Thursday: practice 10:00 1-2 hour high intensity

Friday: practice 10:00 in the morning, 1-2 hour moderate intensity. Should i do strengt training etc. after?

Saturday: day off, relaxing and preparing for match.
There is no way Trygve could realistically expect to survive a week of high intensity training and play a competitive match at the end of the week unless he's eating a high carb diet.

Also lets not forget that while it's fine to have theoretical debates over the merits of high carb vs low carb diets, fat adaptation, insulin control or whatever this is Trygve's career we're potentially screwing up. At the professional level if a player starts a match with depleted glycogen stores the opposition will be running rings round him before half time and if it happens more than once or twice they'll soon get a reputation for having poor fitness or a general lack of stamina. Managers and fans remember that kind of thing and once a player starts getting a reputation for poor fitness it can follow them for the rest of their career.

.................................................. ........


Trygve, the smartest thing you could do if you want to improve your diet or if you just want lower your bodyfat a little would be read some books on sports nutrition then find a registered sports nutritionist who has experience dealing with professional footballers so they can tailor a diet plan to your specific needs.
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Old 07-30-2008, 06:01 AM   #26
Trygve Lunde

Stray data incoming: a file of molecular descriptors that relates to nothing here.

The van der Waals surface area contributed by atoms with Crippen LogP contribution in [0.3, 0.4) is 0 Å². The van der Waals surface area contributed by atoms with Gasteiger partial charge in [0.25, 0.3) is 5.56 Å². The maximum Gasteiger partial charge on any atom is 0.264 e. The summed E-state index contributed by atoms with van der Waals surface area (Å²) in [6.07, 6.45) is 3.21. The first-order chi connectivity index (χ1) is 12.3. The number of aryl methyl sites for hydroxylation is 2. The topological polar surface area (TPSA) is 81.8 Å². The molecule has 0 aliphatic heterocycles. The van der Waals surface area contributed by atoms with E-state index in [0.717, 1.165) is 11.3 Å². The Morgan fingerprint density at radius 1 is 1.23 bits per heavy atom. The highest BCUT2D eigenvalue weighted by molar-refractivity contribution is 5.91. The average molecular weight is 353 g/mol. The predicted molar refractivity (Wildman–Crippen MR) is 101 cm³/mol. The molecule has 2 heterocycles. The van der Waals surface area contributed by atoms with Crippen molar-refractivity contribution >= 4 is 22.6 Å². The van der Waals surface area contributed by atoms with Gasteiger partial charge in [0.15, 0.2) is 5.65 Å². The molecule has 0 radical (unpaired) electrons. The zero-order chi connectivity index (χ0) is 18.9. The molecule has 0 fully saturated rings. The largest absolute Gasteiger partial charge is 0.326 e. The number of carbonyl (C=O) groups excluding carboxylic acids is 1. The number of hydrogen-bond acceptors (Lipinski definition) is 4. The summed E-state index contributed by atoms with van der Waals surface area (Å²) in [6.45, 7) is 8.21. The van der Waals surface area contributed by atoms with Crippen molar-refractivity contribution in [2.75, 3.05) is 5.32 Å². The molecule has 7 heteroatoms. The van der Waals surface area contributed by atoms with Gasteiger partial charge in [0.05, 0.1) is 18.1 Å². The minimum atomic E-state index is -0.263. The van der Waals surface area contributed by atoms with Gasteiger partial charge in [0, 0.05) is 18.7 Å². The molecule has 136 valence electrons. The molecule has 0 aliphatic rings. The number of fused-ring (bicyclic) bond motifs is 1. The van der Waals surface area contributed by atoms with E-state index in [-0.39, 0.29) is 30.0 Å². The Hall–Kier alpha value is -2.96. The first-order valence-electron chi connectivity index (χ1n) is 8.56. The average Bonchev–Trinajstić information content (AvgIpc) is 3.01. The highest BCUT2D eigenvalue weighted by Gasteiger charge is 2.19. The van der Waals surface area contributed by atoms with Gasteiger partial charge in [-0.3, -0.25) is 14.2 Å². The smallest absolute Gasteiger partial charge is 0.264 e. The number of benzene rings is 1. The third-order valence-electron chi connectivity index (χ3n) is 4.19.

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your on the right track there. thats part of my problem, i really want to find the magic formula and then i have a tendency to complicate things.

I read the http://fitnessblackbook.com/dieting_...-plan-part-ii/

those two parts and i think that is the way i should to it. 2 days of low carb, and 1 day of high carb in the 8 hour eating window. since im doing IF as well. The only thing is that what is low carb on low carb days, around 30 ? or maybe none?

and on high carb days i should aim for like around 300g carbs i think. Protein stays the same at 150g every day.

I think by this i will get the best of both worlds, fat as fuel for my body and enough carb to perform well. And i will also get the leanest possible body that i want.

on this high carb days, can i eat bread or any other kind instead of only fruits and veggies? i know its not optional but can i get away with it ?

Any comments or inputs?


Quote:
Originally Posted by Liam Dougherty Springer View Post
Trygve, Some of the best advice I have gotten around here is don't over complicate things. It sounds like you are at a good starting point.

As far as food choices for carbs I go for fruit post workout graes and berries are comparatively high in glucose for muscle glycogen and I also like coconut water O.N.E. is my favorite it is high in electrolites and potasium as well as having some easy access sugars sort of a natural gatorade. I also often here of using yams which are even higher in glucose than any fruit.

Fat for fuel is more about staying away from insulin than anything from what I understand. Eating fat simply makes up for the needed calories to keep from muscle loss in the "proper humen diet". Both choosing somedays to eat less or lower G.I. foods for carbs Post Work Out (PWO) and/or IF would both qualify for significant time with the abscence of high insulin levels. Like Mike says listen to your body, don't get to crazy right off the bat. I mean you are paid to perform so I would be sure that you are definately in good shape for the game, for now that probrably would mean eat some good carbs in your diet the day before.